‘What’s the Big Idea?’ is CBeebies’ first ever Philosophy show for pre-schoolers. The programme takes children on a journey of philosophical enquiry with Hugo, its central character. Each episode begins with Hugo asking a ‘big’ question such as; ‘What is the difference between thinking and dreaming?’, ‘Can it ever be good to be angry?’ and ‘Why do people feel sad?’.
As Hugo travels through his beautiful landscape (and sometimes beyond, as he sometimes finds inspiration in outer space) in search of understanding, he meets a range of characters, based on the books of Oscar Brenifier and Jacques Després.
As his understanding develops in each episode, Hugo asks more questions, designed to draw the viewers into a deeper exploration of topics that are meaningful to them, such as friends, beauty, imagination, learning and fairness.
We hope that through enjoying Hugo’s adventures in the series, they will also find themselves relating to his experiences and maybe developing questions of their own.
Studies around the world have shown that regular participation in philosophical enquiry can have a whole host of significant benefits, such as increased academic attainment, better relationships and greater confidence in speaking to others, and many primary schools have started including some elements of philosophy in their curriculums. Children of nursery age and above are being encouraged to think not only creatively and critically, but also caringly (listening to each other’s ideas and respecting differences) and collaboratively (building on each other’s ideas and working together to make more sense of things).
Nick Chandley from Philosophy for Schools (www.philosophyforschools.co.uk ) has put together these top tips for developing your little one’s thinking skills:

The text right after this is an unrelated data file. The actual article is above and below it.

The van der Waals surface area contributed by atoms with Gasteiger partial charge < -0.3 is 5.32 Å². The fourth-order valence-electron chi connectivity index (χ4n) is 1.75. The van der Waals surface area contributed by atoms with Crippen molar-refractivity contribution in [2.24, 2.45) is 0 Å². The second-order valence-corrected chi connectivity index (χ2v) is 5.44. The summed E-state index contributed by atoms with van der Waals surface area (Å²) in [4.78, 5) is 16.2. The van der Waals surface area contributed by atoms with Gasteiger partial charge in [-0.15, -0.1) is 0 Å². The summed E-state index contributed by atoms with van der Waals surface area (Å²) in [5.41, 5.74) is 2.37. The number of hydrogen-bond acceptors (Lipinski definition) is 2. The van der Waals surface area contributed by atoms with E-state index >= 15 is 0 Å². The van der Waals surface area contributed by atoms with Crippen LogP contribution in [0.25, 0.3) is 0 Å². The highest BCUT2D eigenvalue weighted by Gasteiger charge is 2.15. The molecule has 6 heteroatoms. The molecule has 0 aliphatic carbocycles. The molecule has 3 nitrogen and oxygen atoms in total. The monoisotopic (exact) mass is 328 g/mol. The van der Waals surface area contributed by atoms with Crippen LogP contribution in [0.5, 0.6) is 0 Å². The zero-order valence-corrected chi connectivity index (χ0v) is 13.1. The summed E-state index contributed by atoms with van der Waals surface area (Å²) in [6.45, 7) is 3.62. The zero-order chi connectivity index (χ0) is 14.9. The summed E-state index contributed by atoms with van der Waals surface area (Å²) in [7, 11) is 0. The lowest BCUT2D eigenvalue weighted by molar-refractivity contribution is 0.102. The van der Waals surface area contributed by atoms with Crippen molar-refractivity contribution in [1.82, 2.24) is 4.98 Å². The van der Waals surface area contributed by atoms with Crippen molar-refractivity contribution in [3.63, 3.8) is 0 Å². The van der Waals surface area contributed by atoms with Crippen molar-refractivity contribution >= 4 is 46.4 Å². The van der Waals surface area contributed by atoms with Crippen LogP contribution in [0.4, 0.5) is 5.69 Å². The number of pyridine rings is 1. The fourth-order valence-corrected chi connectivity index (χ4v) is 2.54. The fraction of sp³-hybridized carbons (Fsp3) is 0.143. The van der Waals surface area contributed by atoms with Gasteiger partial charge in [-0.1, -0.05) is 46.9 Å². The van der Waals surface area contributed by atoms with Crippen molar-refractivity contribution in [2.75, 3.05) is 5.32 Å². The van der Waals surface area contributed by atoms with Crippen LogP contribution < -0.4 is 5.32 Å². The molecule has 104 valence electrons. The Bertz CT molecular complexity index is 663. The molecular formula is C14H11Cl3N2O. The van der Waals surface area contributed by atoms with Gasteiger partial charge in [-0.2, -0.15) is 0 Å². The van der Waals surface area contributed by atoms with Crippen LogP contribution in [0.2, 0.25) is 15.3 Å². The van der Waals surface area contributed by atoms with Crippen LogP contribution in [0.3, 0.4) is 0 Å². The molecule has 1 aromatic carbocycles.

- Watch ‘What’s the Big Idea?’ with your children
- Get a feel for the style of questions Hugo asks and try asking some yourself
- Discuss the final question Hugo leaves you at the end of each episode with your children
- Ask your children what they found interesting/puzzling in the episode
- Ask your children to ask you a question about the episode
- Next time you read a picture book to your children, instead of asking them questions, see if they can ask you one about the story
- Ask your children if they’ve had any experiences like Hugo’s
- Ask questions like ‘what makes you think that?’, ‘can you give me a good reason why you think that way?’ and ‘can you give me an example?’
About the mobile game for 'What's The Big Idea?'
This game helps children to develop their thinking skills and decision making by asking them to position columns at the correct height to allow Hugo to successfully throw the ball to his friend on the other side. The game is fun and re-playable and allows children to form relationships with the show’s characters in three different worlds each with 5 levels.
The levels feature very simple and intuitive controls and allow children to discover that there is more than one way to complete the game.
To play this game, just visit www.bbc.co.uk/cbeebies on your mobile or tablet device.